Regarding USRC’s approach to convening experts to create a rating system, Mr. Chatten said, “I’ve been impressed with all the experts USRC has brought together as volunteers. It’s a top tier team and things will be really thought through.” Dr. Wu echoed that sentiment: “I feel well led by Evan Reis [USRC’s Executive Director] who’s been through the process before. Someone at the center has to understand everything and drive the process forward. Some in the wind community are rather new to resilience, but we have to apply the research efficiently to practice if we want to make a big impact in reality. This committee was able to progress towards a usable system really fast, even though it’s strongly rooted in science.”

Next on the Horizon

Dr. Wu sees conducting case studies as a key next step for USRC-WIND to validate the system, show how to use it, and calculate the value it produces for specific buildings, owners, users, and communities. Mr. Chatten emphasized broadening out to educate owners, identify key influencers, and involve passionate change agents in this arena who can help drive system adoption, especially architects. “Wind is about the integrity of the whole building. There’s so many elements to that, and the architect has a huge role.”

Keep an eye out for exciting announcements and new involvement opportunities for USRC-WIND in the new year!
FUNDING -- Oregon announces another round of its Seismic Rehabilitation Grant Program for schools ($55m) and emergency services ($25m). Application deadline is February 22, 2022. Oregon's legislature has been steadily funding this work to improve seismic resilience, following the recommendations of the Oregon Resilience Plan. Note: the State of Oregon has adopted USRC's Earthquake Rating System as an approved criteria for meeting resilience goals for public buildings.
PROPOSE A SESSION - The Natural Hazards Center at Univ. Colorado-Boulder is accepting session ideas for their July 10-13, 2022 Natural Hazards Workshop. The theme for this annual gathering of the nation's top hazard resilience researchers and practitioners is Changing Climates: Equity and Adaptation in a Warming World. Visit their Workshop Submissions Page for more information but don't delay. The deadline for proposals is January 10, 2022.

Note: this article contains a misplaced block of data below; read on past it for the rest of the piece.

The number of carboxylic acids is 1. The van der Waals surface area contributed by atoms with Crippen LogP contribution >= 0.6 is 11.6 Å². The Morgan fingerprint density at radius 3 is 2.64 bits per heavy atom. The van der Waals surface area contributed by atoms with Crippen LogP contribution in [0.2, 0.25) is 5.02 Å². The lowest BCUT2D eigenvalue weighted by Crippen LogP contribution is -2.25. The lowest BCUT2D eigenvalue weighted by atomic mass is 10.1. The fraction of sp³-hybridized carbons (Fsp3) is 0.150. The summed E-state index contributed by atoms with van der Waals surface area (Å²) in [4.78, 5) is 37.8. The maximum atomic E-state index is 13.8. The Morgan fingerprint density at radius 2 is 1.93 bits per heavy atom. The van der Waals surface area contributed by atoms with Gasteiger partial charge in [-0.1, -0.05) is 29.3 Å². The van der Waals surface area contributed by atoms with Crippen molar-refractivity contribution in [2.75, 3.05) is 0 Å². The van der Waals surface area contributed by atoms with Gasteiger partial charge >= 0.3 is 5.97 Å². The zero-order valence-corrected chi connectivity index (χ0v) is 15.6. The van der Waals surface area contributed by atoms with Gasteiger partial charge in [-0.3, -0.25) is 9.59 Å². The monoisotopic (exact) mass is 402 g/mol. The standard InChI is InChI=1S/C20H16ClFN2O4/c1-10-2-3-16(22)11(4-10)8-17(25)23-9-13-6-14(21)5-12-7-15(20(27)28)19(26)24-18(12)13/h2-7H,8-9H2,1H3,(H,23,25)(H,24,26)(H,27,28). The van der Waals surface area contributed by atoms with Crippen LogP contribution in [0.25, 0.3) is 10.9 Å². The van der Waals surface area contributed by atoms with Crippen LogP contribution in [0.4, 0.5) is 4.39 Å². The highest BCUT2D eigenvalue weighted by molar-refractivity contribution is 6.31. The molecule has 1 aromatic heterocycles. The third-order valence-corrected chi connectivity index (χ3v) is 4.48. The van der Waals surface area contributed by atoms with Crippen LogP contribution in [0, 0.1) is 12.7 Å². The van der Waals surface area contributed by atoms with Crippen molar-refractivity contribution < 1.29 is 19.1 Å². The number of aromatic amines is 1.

Read the USRC Blog
By Ron Mayes, PhD (USRC Co-Founder and Board Chair)

By Sharyl Rabinovici, PhD (USRC Director of Strategic Communications)

By Johanna Cunningham (USRC Board Member 2015-present)
Resilient Design Education
Year-Long Webinar and Video Series Wraps Up
From October 2020 till now, USRC teamed up with series sponsor Optimum Seismic to produce 1080+ minutes of free, on-demand educational programming to get the word out to more audiences about the benefits of resilient design and empower design professionals with compellingly-portrayed case studies.

Over 100 people attended the 12th virtual event in the series on November 17th, bringing our total "live" reach over the year to over 2000 viewers, and double that since on Youtube.

And with your help, the outreach impact won't stop there. Please LIKE, RETWEET, and SHARE the series videos and webinar recordings, and stayed tuned for the launch of The Resilience Advantage podcast in 2022!

Co-Founder and COO of Optimum Seismic Ali Sahabi funded the series as a public service and published the appreciation ad below ↓↓↓ in the LA Times to recognize all the sponsors, partners, speakers, interviewees, and creative and marketing team members that made it possible. USRC adds its sincere thanks to this group as well.
Join The Movement
The USRC improves community resilience by establishing and implementing credible and consistent rating systems that measure expected building performance in natural hazard events.

We also certify expert structural engineers as USRC Rating Professionals and inform broad audiences on the societal importance of building performance and cost-effective opportunities to improve it.
Case studies of USRC-rated structures, information on how to become a certified USRC Rater, and how to inquire about rating a building rating are available at www.USRC.org.